Every time I close my eyes, I see his blood. Dripping from his face, his hands, his back, his feet, down the unforgiving wood, dripping onto the dusty ground.
zzzipTHWAK. zzzipTHWAK. The whip arcs through the air. Shards of glass in the leather ends embed themselves in his back. The soldier yanks on his instrument of pain, raking the glass across his open wounds. I watch as the man under the whip falls onto his back. A spasm of pain flits across his face. zzzipTHWAK. The whip flies again and grabs his stomach. His mouth opens in a wordless scream.
“Mary? Mary, it’s time for the evening prayers.” John takes my hand, gently pulling me inside. I look up at him, his face blurry as my eyes fill with tears again.
“I can’t, John. I can’t pray.” I can hardly speak, the ache in my throat burns like a furnace at midday. “He’s gone. I can’t…” and the words are gone as the tears spill down my cheeks.
“My God! My God! Why have you forsaken me?” He screams out from the cross. The guards stand around, laughing. They don’t even hear his cry.
John opens his mouth, begins to speak. “Hear O Israel. The Lord is our God. The Lord, He is one.” The Lord. Where was he yesterday? Where was he as the Messiah died? Wasn’t he the one that ordained a Messiah for Israel? Wasn’t it in his mighty plan to redeem a people?
“Yahweh.” An anguished whisper drops from my lips. “Where were you?”
The sky is so dark. The wind is picking up speed, whipping at my clothes and hair. I have stood here for hours, holding his mother’s hand. She stares at her son, broken and bleeding, suspended between heaven and earth, silhouetted against the angry sky. I can see him open his mouth. He looks up.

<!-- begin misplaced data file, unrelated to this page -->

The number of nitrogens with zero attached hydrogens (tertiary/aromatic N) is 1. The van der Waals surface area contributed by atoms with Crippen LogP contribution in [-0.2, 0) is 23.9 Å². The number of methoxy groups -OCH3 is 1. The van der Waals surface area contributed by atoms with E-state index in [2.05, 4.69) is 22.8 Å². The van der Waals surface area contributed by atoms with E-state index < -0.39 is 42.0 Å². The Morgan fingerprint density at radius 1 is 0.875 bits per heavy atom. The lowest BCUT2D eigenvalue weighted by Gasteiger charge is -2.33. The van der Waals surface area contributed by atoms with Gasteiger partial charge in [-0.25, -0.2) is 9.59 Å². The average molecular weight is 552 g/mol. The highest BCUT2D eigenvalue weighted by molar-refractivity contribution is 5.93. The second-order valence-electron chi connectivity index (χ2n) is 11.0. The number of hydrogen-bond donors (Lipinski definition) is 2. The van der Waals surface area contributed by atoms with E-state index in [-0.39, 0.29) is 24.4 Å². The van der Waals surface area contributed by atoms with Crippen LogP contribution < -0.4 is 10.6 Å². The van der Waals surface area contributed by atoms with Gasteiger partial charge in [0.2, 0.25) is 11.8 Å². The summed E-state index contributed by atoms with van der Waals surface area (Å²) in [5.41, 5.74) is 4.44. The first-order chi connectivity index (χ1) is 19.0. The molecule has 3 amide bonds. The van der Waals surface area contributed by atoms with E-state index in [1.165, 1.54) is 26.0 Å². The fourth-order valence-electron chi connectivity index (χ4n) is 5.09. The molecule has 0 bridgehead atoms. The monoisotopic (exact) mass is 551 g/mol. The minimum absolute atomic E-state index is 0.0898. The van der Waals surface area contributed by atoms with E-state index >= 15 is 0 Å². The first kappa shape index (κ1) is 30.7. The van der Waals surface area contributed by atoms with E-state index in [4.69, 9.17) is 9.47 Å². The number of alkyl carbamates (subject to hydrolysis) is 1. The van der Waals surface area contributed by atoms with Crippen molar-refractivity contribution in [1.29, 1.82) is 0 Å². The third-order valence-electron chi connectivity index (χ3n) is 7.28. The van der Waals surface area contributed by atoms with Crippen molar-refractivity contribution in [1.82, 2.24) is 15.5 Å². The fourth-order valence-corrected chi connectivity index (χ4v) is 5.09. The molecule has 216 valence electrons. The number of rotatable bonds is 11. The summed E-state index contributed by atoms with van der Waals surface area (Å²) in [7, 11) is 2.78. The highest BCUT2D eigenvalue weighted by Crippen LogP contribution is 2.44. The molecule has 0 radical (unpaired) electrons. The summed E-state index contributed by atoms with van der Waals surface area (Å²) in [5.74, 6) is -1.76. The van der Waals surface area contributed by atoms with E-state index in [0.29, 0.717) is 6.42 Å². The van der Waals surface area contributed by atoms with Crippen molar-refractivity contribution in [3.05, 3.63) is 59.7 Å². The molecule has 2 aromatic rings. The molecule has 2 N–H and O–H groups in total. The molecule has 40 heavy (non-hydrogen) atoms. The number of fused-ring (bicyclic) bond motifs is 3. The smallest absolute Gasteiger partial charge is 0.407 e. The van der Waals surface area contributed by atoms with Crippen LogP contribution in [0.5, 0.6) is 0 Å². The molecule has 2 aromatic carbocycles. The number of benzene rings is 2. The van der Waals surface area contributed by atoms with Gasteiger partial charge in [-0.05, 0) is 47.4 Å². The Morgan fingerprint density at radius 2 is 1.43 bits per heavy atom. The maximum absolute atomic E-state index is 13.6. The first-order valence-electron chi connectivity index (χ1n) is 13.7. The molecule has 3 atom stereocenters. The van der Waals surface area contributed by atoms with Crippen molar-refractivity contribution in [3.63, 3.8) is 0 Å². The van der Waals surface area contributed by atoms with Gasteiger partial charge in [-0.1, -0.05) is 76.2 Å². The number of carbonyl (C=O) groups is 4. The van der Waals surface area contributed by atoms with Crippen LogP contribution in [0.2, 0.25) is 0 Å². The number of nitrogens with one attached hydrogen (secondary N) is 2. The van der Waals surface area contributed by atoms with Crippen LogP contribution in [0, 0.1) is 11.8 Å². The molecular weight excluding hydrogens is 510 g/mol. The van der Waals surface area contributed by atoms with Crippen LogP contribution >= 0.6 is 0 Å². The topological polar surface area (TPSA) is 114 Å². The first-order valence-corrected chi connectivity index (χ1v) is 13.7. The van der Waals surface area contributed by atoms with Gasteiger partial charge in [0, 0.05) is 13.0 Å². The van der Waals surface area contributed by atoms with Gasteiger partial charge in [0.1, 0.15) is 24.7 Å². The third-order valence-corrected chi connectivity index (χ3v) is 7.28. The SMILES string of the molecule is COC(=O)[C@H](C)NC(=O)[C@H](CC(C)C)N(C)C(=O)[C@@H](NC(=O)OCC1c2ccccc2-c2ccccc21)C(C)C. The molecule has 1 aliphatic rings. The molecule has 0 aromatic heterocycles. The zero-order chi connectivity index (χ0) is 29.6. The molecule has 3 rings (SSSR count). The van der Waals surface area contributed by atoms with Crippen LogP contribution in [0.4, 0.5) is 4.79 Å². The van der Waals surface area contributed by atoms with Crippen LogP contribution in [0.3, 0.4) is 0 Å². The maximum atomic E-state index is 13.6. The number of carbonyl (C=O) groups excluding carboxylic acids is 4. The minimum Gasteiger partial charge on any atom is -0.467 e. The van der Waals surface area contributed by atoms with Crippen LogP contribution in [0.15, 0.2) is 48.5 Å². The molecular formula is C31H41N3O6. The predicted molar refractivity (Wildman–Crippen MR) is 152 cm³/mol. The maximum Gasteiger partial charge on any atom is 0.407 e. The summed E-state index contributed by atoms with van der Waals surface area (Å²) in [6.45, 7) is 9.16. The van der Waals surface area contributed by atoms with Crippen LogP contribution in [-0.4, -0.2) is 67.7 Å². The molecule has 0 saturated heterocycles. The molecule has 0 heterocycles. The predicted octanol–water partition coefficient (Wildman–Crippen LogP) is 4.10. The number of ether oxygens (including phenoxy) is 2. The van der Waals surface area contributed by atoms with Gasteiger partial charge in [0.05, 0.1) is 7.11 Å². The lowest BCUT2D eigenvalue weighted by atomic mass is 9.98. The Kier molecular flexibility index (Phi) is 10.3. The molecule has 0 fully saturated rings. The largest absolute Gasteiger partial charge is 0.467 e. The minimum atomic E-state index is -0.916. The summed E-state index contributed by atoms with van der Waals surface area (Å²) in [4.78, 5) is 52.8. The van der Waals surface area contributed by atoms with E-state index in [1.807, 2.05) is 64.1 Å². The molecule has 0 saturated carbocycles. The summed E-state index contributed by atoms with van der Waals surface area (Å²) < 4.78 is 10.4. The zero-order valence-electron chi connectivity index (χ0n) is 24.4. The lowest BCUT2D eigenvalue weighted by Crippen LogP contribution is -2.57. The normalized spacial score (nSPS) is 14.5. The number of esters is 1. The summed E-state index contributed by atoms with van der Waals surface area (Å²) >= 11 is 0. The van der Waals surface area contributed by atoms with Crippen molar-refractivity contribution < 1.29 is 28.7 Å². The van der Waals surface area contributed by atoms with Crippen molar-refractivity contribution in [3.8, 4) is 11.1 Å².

“It is finished!” He screams it, pain lacing his words. And then his head drops.
No. God. No.
Mary clutches my hand, grips it so hard I begin to lose feeling in it. Then together we run to him. There is so much blood.
“Mary, you haven’t eaten all day.” I go to his mother, holding out some bread and olives. I haven’t eaten all day either. I can’t. I have swallowed too much sorrow and my appetite is gone. She shakes her head. Her eyes turn to me, reddened with grief.
“How could I eat?” Her voice is hoarse with weeping.
We tell Joseph of Arimathea that the Teacher has died. Joseph is rich and a member of the Sanhedrin. He has money and influence. He immediately tells Nicodemus. Nicodemus goes to buy linen, myrrh, and aloe, while Joseph goes to Pilate to beg for the body. His mother and I stay at the cross. The two thieves hung on the crosses flanking him are still alive. I can hear them sucking in air, each gasp punctuated by cries of pain. Joseph returns quickly. He says we can bury the body in his tomb.
We take him down off the cross gently, oh so gently. His mother strokes his swollen face, her tunic covered in his blood. She kisses his forehead. I kiss his feet.
“Quickly!” Joseph says. “The Sabbath is approaching!”
I am exhausted and weary beyond comprehension. But I cannot sleep. His body lies in a tomb, waiting to be anointed.
They killed him yesterday. They killed Jesus. And every time I close my eyes, I see his blood, dripping down.